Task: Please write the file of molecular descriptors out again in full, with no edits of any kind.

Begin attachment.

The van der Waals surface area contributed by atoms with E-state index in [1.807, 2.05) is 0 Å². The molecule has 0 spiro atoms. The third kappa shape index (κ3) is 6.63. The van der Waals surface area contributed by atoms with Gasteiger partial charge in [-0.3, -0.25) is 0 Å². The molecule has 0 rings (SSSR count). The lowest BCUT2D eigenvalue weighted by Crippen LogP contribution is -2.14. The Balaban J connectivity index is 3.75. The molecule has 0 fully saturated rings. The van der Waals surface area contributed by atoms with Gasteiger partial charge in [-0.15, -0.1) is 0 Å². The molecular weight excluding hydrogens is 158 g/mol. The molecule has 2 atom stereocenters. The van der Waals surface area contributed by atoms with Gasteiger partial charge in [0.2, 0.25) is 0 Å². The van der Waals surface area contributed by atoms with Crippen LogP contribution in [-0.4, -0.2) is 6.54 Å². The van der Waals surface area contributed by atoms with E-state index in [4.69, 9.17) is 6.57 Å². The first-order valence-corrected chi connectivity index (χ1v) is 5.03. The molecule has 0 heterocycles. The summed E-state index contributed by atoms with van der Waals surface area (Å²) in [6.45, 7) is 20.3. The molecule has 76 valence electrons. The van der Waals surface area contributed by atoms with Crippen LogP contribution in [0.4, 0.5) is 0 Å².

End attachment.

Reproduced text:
The van der Waals surface area contributed by atoms with E-state index in [1.807, 2.05) is 0 Å². The molecule has 0 spiro atoms. The third kappa shape index (κ3) is 6.63. The van der Waals surface area contributed by atoms with Gasteiger partial charge in [-0.3, -0.25) is 0 Å². The molecule has 0 rings (SSSR count). The lowest BCUT2D eigenvalue weighted by Crippen LogP contribution is -2.14. The Balaban J connectivity index is 3.75. The molecule has 0 fully saturated rings. The van der Waals surface area contributed by atoms with Gasteiger partial charge in [-0.15, -0.1) is 0 Å². The molecular weight excluding hydrogens is 158 g/mol. The molecule has 2 atom stereocenters. The van der Waals surface area contributed by atoms with Gasteiger partial charge in [0.2, 0.25) is 0 Å². The van der Waals surface area contributed by atoms with Crippen LogP contribution in [-0.4, -0.2) is 6.54 Å². The van der Waals surface area contributed by atoms with E-state index in [4.69, 9.17) is 6.57 Å². The first-order valence-corrected chi connectivity index (χ1v) is 5.03. The molecule has 0 heterocycles. The summed E-state index contributed by atoms with van der Waals surface area (Å²) in [6.45, 7) is 20.3. The molecule has 76 valence electrons. The van der Waals surface area contributed by atoms with Crippen LogP contribution in [0.4, 0.5) is 0 Å².